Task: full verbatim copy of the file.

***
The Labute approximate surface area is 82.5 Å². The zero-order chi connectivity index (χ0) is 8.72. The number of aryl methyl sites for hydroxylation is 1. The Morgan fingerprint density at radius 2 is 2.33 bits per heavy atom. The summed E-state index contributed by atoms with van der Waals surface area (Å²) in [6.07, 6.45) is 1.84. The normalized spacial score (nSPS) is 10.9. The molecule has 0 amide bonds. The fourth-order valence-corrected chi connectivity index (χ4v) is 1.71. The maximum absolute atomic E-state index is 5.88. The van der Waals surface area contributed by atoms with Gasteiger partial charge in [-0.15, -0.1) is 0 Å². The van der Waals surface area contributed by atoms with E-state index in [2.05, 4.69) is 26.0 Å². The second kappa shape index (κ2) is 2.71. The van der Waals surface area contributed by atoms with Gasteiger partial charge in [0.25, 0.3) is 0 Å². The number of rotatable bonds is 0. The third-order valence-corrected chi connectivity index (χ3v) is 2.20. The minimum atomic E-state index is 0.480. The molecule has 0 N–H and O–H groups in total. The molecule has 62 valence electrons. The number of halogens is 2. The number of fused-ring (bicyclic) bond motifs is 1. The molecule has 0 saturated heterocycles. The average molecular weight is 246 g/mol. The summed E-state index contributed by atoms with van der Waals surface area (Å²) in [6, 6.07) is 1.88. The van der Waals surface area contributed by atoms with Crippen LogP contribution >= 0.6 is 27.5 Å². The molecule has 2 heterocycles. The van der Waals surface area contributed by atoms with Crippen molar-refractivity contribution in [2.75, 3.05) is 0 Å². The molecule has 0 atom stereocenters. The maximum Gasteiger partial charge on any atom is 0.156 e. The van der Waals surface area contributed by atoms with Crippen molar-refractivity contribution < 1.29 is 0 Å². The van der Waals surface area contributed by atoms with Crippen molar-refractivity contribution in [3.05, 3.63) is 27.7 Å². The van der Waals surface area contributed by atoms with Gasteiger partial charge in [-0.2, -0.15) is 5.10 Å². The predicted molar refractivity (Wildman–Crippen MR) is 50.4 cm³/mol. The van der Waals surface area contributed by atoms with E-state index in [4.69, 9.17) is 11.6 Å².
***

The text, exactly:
The Labute approximate surface area is 82.5 Å². The zero-order chi connectivity index (χ0) is 8.72. The number of aryl methyl sites for hydroxylation is 1. The Morgan fingerprint density at radius 2 is 2.33 bits per heavy atom. The summed E-state index contributed by atoms with van der Waals surface area (Å²) in [6.07, 6.45) is 1.84. The normalized spacial score (nSPS) is 10.9. The molecule has 0 amide bonds. The fourth-order valence-corrected chi connectivity index (χ4v) is 1.71. The maximum absolute atomic E-state index is 5.88. The van der Waals surface area contributed by atoms with Gasteiger partial charge in [-0.15, -0.1) is 0 Å². The van der Waals surface area contributed by atoms with E-state index in [2.05, 4.69) is 26.0 Å². The second kappa shape index (κ2) is 2.71. The van der Waals surface area contributed by atoms with Gasteiger partial charge in [0.25, 0.3) is 0 Å². The number of rotatable bonds is 0. The third-order valence-corrected chi connectivity index (χ3v) is 2.20. The minimum atomic E-state index is 0.480. The molecule has 0 N–H and O–H groups in total. The molecule has 62 valence electrons. The number of halogens is 2. The number of fused-ring (bicyclic) bond motifs is 1. The molecule has 0 saturated heterocycles. The average molecular weight is 246 g/mol. The summed E-state index contributed by atoms with van der Waals surface area (Å²) in [6, 6.07) is 1.88. The van der Waals surface area contributed by atoms with Crippen LogP contribution >= 0.6 is 27.5 Å². The molecule has 2 heterocycles. The van der Waals surface area contributed by atoms with Crippen molar-refractivity contribution in [2.75, 3.05) is 0 Å². The molecule has 0 atom stereocenters. The maximum Gasteiger partial charge on any atom is 0.156 e. The van der Waals surface area contributed by atoms with Crippen molar-refractivity contribution < 1.29 is 0 Å². The van der Waals surface area contributed by atoms with Crippen molar-refractivity contribution in [3.05, 3.63) is 27.7 Å². The van der Waals surface area contributed by atoms with Gasteiger partial charge in [-0.2, -0.15) is 5.10 Å². The predicted molar refractivity (Wildman–Crippen MR) is 50.4 cm³/mol. The van der Waals surface area contributed by atoms with E-state index in [4.69, 9.17) is 11.6 Å².